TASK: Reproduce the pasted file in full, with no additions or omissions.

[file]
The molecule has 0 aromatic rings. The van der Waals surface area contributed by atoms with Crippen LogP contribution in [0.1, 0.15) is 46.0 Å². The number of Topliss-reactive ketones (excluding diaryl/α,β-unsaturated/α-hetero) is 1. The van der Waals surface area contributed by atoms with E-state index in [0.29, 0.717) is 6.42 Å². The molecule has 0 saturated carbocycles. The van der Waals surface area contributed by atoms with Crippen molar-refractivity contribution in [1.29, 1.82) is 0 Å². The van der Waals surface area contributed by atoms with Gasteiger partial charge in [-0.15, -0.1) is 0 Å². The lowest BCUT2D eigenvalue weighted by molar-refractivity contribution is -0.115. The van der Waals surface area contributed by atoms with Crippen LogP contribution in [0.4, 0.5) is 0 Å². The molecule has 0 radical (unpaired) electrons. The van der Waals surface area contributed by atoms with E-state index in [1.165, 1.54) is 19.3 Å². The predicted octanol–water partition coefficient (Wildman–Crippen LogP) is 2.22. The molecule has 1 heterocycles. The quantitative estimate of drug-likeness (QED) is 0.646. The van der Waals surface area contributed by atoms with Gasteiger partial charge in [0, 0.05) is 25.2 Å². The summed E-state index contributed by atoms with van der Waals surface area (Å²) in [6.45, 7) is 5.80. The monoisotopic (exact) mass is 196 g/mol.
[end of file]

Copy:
The molecule has 0 aromatic rings. The van der Waals surface area contributed by atoms with Crippen LogP contribution in [0.1, 0.15) is 46.0 Å². The number of Topliss-reactive ketones (excluding diaryl/α,β-unsaturated/α-hetero) is 1. The van der Waals surface area contributed by atoms with E-state index in [0.29, 0.717) is 6.42 Å². The molecule has 0 saturated carbocycles. The van der Waals surface area contributed by atoms with Crippen molar-refractivity contribution in [1.29, 1.82) is 0 Å². The van der Waals surface area contributed by atoms with Gasteiger partial charge in [-0.15, -0.1) is 0 Å². The lowest BCUT2D eigenvalue weighted by molar-refractivity contribution is -0.115. The van der Waals surface area contributed by atoms with Crippen LogP contribution in [0.4, 0.5) is 0 Å². The molecule has 0 radical (unpaired) electrons. The van der Waals surface area contributed by atoms with E-state index in [1.165, 1.54) is 19.3 Å². The predicted octanol–water partition coefficient (Wildman–Crippen LogP) is 2.22. The molecule has 1 heterocycles. The quantitative estimate of drug-likeness (QED) is 0.646. The van der Waals surface area contributed by atoms with Gasteiger partial charge in [0, 0.05) is 25.2 Å². The summed E-state index contributed by atoms with van der Waals surface area (Å²) in [6.45, 7) is 5.80. The monoisotopic (exact) mass is 196 g/mol.